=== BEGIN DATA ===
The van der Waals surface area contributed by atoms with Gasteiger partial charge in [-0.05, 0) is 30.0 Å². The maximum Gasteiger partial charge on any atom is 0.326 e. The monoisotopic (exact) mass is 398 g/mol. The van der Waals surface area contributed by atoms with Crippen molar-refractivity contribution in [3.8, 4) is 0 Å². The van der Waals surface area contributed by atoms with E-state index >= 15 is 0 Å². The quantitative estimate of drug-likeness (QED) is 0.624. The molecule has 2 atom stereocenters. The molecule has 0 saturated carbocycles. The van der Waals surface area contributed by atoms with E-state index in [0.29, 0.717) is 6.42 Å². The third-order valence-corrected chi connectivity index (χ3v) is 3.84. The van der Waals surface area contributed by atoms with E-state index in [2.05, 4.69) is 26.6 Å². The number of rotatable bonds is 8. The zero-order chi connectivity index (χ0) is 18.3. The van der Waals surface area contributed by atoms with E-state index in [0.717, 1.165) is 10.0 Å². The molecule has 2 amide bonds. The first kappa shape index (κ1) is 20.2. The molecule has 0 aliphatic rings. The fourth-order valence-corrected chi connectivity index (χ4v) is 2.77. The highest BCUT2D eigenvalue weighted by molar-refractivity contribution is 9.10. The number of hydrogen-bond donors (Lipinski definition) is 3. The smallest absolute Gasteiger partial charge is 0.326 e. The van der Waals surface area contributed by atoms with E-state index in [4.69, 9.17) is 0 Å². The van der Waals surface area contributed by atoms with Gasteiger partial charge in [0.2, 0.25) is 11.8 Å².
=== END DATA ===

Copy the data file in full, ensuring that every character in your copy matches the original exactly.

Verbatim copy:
The van der Waals surface area contributed by atoms with Gasteiger partial charge in [-0.05, 0) is 30.0 Å². The maximum Gasteiger partial charge on any atom is 0.326 e. The monoisotopic (exact) mass is 398 g/mol. The van der Waals surface area contributed by atoms with Crippen molar-refractivity contribution in [3.8, 4) is 0 Å². The van der Waals surface area contributed by atoms with E-state index >= 15 is 0 Å². The quantitative estimate of drug-likeness (QED) is 0.624. The molecule has 2 atom stereocenters. The molecule has 0 saturated carbocycles. The van der Waals surface area contributed by atoms with E-state index in [0.29, 0.717) is 6.42 Å². The third-order valence-corrected chi connectivity index (χ3v) is 3.84. The van der Waals surface area contributed by atoms with E-state index in [2.05, 4.69) is 26.6 Å². The number of rotatable bonds is 8. The zero-order chi connectivity index (χ0) is 18.3. The van der Waals surface area contributed by atoms with E-state index in [0.717, 1.165) is 10.0 Å². The molecule has 2 amide bonds. The first kappa shape index (κ1) is 20.2. The molecule has 0 aliphatic rings. The fourth-order valence-corrected chi connectivity index (χ4v) is 2.77. The highest BCUT2D eigenvalue weighted by molar-refractivity contribution is 9.10. The number of hydrogen-bond donors (Lipinski definition) is 3. The smallest absolute Gasteiger partial charge is 0.326 e. The van der Waals surface area contributed by atoms with E-state index in [4.69, 9.17) is 0 Å². The van der Waals surface area contributed by atoms with Gasteiger partial charge in [0.2, 0.25) is 11.8 Å².